‘Chisum’, ‘Wide Country’ actor was 86 – The Hollywood Reporter
Andrew Prine, the charming character actor who proved quite comfortable in the saddle in Bandolero!, Chisom, Big country and dozens of other westerns on TV and the big screen, has passed away. He was 86 years old.
He died Monday in Paris of natural causes while vacationing with his wife, actress-producer Heather Lowe, she said. The Hollywood Reporter. “He was the sweetest prince,” she said.
Prine also played Helen Keller’s brother (Patty Duke in an Oscar-winning turn) in The Miracle Worker (1962) and portrays a Texarkana, Arkansas lawman who hunts a hooded serial killer alongside Ben Johnson in the cult classic The city that dreaded sunset (1976).
Later in his career, he stood out as Confederate General Richard B. Garnett in the sprawling Gettysburg (1993).
In 1962-63, lanky Prine got his first taste of fame when he played the younger brother of Earl Holliman – their characters are traveling rodeos – on NBC. Big country. Four years later, he played Barry Sullivan’s eldest son in another NBC Western, The western route.
Prine worked with director Andrew V. McLaglen on three episodes of CBS’ Smoke in 1962-63, and the couple reunited in 1968 for two films, the war film starring William Holden The Devil’s Brigadeand Bandolero!in which he and George Kennedy pursue the fugitives across the Mexican border.
Prine teamed up with John Wayne in Chisom (1970), also helmed by McLaglen, and Cogburn Rooster (1975).
For his work in westerns, he received the Golden Boot Award in 2001.
The son of a Pullman conductor, Andrew Lewis Prine was born on February 14, 1936 in Jennings, Florida. He graduated from Miami Jackson High School and attended the University of Miami on a theater scholarship, but dropped out and headed to New York to continue acting.
In 1958, he reprized the role of Anthony Perkins on Broadway in the Pulitzer Prize-winning film. Look home, angelwritten by Thomas Wolfe and directed by George Roy Hill.
“I think one of the reasons I got it is because I was so thin,” he said. In the wings in an undated interview. “I weighed 138 pounds at 6-foot-2, so I was looking exactly at this character, who was supposed to be this lanky 17-year-old. I swear to God, I think my diet had something to do with it.
“I was getting free lessons at that time from a lady at The Actors Studio who liked me. But I was a very lazy actor. I was scolded by Old Man [Lee] Strasberg over the years and other teachers who said to me, “You’re not paying attention”. But I followed a training course, in spite of myself.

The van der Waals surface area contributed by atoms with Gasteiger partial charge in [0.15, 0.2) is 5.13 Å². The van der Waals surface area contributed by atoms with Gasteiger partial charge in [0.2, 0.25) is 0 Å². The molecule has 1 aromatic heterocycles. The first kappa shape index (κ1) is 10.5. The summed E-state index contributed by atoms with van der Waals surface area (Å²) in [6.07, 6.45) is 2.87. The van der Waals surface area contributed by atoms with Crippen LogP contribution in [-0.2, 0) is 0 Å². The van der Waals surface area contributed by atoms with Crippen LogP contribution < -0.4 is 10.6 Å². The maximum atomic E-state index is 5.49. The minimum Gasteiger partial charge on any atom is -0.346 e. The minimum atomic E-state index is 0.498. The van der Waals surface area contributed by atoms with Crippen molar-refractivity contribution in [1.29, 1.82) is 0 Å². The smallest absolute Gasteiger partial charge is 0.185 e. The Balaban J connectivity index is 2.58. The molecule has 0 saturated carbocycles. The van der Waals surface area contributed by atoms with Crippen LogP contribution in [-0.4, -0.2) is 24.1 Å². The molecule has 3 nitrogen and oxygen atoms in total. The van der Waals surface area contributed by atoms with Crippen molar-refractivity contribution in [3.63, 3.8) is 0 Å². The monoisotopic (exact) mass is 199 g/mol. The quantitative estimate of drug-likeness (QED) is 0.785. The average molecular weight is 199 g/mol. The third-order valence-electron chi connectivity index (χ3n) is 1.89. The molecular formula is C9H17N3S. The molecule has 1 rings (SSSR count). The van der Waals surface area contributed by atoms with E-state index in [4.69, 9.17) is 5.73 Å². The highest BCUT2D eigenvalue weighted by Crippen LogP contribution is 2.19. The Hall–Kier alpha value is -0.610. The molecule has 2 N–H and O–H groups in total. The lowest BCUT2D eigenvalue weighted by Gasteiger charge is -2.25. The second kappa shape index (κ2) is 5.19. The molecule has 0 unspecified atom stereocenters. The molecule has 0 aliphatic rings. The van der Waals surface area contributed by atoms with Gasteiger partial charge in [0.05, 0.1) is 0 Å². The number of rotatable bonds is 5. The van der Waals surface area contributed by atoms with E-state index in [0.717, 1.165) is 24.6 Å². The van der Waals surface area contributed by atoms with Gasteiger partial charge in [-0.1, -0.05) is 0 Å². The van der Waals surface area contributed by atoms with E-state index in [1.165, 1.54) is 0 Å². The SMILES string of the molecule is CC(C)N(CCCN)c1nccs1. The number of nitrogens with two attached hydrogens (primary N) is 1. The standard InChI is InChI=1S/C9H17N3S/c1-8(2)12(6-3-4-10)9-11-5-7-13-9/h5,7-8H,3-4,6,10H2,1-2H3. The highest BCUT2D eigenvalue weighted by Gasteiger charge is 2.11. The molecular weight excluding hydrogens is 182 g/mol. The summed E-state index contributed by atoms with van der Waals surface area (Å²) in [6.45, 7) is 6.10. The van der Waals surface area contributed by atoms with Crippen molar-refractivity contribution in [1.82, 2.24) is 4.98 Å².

“Fortunately, I did Look towards the house for two years, and what I did by playing the lead role and getting paid was learning how to act. The stage manager came backstage every night with plenty of notes, and his job was to keep me on target. I really learned to play on Broadway.
Universal’s scouts saw him on stage and wanted him to perform in a series of rodeos.
“So I said I’m just going out [to California] and do [that] and I’m right back on Broadway,” he recalled in a 2013 episode of A Word About Westerns. “Then I found out how much money they’d give me just to sit on a horse, and I said, ‘Goodbye, Broadway’.”
In 1964, Prine played a dodgy brother to David Janssen’s Richard Kimble on ABC’s first season. The fugitiveand he had a recurring role a year later on NBC’s final season. Dr Kildarebut westerns were his bread and butter.
In the 1960s he starred in Bargain, The Virginian, Wagon Train, Daniel Boone and Lancer and appeared in the dean martin– featuring Texas across the river (1966), often doing his own stunts.
“I’ve been in a lot of wrecks, as we call them, and broken my knees and shoulders trying too hard to do stunts that I shouldn’t have done and wasn’t qualified to do. do,” he said.
Prine also remained busy over the next decade. “I managed to take on so many roles in the 1970s period because I never encountered a film role that I didn’t like,” he said. said in 2013. “I’m a working actor, I don’t wait a year for a picture.” (He has over 180 acting credits listed on IMDb.)
Promote thriller sexploitation The central girls (1974), in which he played a sadistic serial killer, Prine posed naked for the women’s magazine Long live in 1974. His other films of the time included A little Indian (1973) with James Garner, directed by Alan Rudolph Circus of Terror (1973), grizzled (1976) and The evil (1978).
Prine played the father of Michael Manasseri and Lee Tergesen’s characters in the 1994-98 American series weird science and was the “visitor” known as Steven in the 1983-84 NBC miniseries V and V: The Final Battle.
He also acted for Quentin Tarantino on an Emmy-winning two-part episode of CBS CSI: Crime Scene Investigation in 2005. On TV, he was in everything from The hour of steel in the United States, Peter Gunn, The defenders and Fight! at The bionic woman, saving grace, Boston Legal and Six feet Under ground.
Prine was married to actress Sharon Farrell from 1962 to 1963 and actress Brenda Scott three times – from 1965 to 1966, 1968 to 1969 and 1973 to 1978 – before marrying Lowe in 1986. He also had a romantic relationship with actress Karyn Kupcinet when she was murdered in 1963 in an infamous unsolved Hollywood homicide.
Survivors also include his brother, John, and his nephews Nick (and his wife, Rhonda) and Kevin (and his wife, Kathy).
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